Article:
Book & Show Review: DOPESICK (2018 & 2021)

While watching The Dropout with a good friend of mine, she recommended Dopesick the show to me. Seven episodes in, I found myself so absorbed in the fabricated stories that I wanted to dive immediately into the true story that inspired the acclaimed miniseries. Naturally, I binged it on audible, and then watched Episode 8. So, we’re in for another double review.

For more reads about the Sacklers and the opioid epidemic, I highly recommend the incredibly well-researched and infuriating, Empire of Pain by Patrick Radden Keefe.

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Manga Review: Chainsaw Man Vol. 4-11 by Tatsuki Fujimoto (2021-2022)

Genre: Horror Shonen
Year Release in English: 2021-2022
Buy link: Viz Media Digital Subscription

Image source: VIZ Media Page

Reminder: Star rating reflects my opinion of the series overall.
Follow these links for my review of Volumes 1 through 3.

At the beginning of the series, we meet Denji, a boy saddled with generational debt who gets killed by gangsters, only to make a pact with his dog, Pochita, to become a Devil-human hybrid called Chainsaw Man. He gets picked up by the department of public safety, whose Division 4 is managed by the beautiful, enigmatic Makima. Their primary objective is to eliminate the Gun Devil, which wreaked havoc on Japan over a decade prior.

There’s elements of slice-of-life, true horror, and exciting action as we follow Denji on his quest to fulfill the lower levels of Maslow’s hierarchy of needs with satisfying twist after satisfying twist.

Rating: 5 out of 5.
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Trio Review: The SMALL SPACES series by Katherine Arden (2018-2021)

From left to right: covers for Small Spaces (2018), Dead Voices (2019), and Dark Waters (2021), all by Katherine Arden

To get in the mood for spooky season, I’ve decided to dip back into some horror reads. Katherine Arden’s shift to Middle Grade has been on my radar for a bit. What a delightful series it is. We follow the scary adventures of Ollie Adler, Coco Zintner, and Brian Battersby, three middle schoolers with different experiences of the supernatural. These books are scary but heartwarming, with tense situations and fantastic character development. The cliffhanger Dark Waters ends on makes me impatient for the next book, but they are a delight and highly recommended for fans of things like Over the Garden Wall, Crimson Peak, and urban legends coming to life.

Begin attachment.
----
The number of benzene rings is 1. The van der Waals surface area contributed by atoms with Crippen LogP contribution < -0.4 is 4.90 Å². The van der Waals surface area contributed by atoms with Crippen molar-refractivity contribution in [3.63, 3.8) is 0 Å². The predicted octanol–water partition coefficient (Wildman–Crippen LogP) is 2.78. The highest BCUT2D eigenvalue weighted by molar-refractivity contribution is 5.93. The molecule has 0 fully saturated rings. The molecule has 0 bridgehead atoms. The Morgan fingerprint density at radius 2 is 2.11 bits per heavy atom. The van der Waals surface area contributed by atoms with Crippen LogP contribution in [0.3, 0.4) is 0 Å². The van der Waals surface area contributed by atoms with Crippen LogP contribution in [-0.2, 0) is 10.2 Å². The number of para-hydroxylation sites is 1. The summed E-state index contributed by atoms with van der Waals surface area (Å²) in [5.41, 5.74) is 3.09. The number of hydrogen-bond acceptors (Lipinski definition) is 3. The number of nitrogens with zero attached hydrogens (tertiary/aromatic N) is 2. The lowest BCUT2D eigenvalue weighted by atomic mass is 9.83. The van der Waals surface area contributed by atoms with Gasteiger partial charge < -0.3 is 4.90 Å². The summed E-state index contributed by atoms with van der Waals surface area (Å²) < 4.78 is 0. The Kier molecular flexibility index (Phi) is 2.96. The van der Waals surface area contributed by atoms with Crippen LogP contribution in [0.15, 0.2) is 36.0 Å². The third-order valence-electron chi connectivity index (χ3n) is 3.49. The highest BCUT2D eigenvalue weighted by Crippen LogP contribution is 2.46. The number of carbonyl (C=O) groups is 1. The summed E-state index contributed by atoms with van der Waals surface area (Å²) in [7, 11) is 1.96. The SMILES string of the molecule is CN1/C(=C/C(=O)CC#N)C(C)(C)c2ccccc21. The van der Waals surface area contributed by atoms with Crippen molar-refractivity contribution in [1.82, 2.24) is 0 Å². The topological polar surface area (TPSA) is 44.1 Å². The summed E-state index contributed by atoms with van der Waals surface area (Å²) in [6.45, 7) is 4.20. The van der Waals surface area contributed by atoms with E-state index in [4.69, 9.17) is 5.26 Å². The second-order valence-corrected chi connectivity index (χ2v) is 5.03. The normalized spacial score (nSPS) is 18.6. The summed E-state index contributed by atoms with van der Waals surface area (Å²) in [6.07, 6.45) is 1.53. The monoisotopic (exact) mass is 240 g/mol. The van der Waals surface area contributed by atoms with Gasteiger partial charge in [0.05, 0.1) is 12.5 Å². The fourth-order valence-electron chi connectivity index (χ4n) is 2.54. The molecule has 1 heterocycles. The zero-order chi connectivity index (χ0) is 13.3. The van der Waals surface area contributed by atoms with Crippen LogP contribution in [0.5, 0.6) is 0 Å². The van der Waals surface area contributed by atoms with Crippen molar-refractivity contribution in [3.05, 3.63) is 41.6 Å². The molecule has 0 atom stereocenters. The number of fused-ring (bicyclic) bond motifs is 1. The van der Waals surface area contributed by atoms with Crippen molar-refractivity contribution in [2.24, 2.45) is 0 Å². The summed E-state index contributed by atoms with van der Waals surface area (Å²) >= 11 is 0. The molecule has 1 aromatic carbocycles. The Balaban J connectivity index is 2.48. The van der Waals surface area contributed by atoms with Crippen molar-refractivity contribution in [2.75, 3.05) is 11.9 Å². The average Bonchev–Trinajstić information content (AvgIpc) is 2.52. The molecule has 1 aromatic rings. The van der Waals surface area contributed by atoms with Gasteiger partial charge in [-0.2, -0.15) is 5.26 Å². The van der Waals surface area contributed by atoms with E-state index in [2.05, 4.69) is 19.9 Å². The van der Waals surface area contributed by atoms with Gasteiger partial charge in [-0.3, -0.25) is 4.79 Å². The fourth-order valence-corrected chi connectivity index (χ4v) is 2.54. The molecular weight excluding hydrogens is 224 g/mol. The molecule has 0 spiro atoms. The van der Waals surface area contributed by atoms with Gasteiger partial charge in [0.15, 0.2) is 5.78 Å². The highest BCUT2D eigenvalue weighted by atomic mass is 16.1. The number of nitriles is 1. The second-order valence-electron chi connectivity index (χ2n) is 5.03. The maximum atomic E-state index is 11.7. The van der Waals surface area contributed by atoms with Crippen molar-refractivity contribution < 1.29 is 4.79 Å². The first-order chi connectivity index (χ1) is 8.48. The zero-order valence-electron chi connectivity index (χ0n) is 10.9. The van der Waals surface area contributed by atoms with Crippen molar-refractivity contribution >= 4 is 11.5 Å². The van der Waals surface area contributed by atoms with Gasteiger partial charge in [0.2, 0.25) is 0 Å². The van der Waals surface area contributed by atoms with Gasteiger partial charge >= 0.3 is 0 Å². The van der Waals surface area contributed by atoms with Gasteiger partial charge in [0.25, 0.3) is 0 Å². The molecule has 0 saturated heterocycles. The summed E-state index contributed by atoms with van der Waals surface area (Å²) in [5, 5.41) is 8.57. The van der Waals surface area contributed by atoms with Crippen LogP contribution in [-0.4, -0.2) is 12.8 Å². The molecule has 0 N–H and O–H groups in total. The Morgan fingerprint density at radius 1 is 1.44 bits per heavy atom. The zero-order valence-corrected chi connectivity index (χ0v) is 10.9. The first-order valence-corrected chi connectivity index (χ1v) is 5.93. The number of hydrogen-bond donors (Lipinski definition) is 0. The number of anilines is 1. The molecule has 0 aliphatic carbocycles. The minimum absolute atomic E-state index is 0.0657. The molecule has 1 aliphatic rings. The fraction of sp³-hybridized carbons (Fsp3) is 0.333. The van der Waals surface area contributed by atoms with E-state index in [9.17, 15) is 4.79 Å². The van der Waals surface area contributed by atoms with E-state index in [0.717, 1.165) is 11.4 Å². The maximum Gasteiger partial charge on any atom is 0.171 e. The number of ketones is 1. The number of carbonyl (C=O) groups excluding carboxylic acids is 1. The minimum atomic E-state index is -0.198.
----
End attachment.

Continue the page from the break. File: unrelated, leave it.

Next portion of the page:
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Duo Review: DEVIANT (1985) and PSYCHO USA (2012) by Harold Schechter

It took me ten days to listen to the interview between Last Podcast on the Left, Harold Schechter, and Eric Powell discussing their new graphic novel project because I kept getting distracted by reading Schechter’s work. I thought it would make more sense to combine the reviews.

Deviant: The Shocking True Story of Ed Gein, the Original “Psycho” (1985) on the left and Psycho USA: Famous American Killers You’ve Never Heard of (2012) on the right, both by Harold Schechter

I spend more time than is probably recommended listening to Last Podcast on the Left. Which is why it surprised me that it took me days to get through an interview that’s just under an hour long. Infected with Marcus Parks’ enthusiasm for Schechter’s work, I wanted to dive in and do some of my own reading. Wow, the hype is definitely well-earned. The discussion of mental health in both works seem somewhat progressive for their time, especially given the subject matter. The structure of both novels also kept me engaged and is worth studying from a story-telling perspective.

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Duo Review: THE PROJECT by Courtney Summers (2021) and THE ROAD TO JONESTOWN by Jeff Guinn (2017)

I read these books in close proximity to each other. After learning that the non-fiction was used as research for the fiction, I thought it would be neat to combine them.

The Project (2021) by Courtney Summers (left) and The Road to Jonestown: Jim Jones and Peoples Temple (2017) by Jeff Guinn

Cults are a subject that have fascinated true crime writers and fans for quite some time. From their deadly demises to the strategic and manipulative ways they entice people to their group, there is so much to examine, and so many opportunities for heart-break. In 2021’s The Project, Courtney Summers tells the story of a budding journalist, Lo, who tries to reconnect with her sister, Bea, who had been lost to a cult, The Unity Project. The rise of Lev Warren can be easily mapped onto the rise of Jim Jones and Peoples Temple in the 70s, a socialist organization which had a flimflam man who believed himself God at its center. Both books are chilling, heartbreaking, and compliment each other so well.

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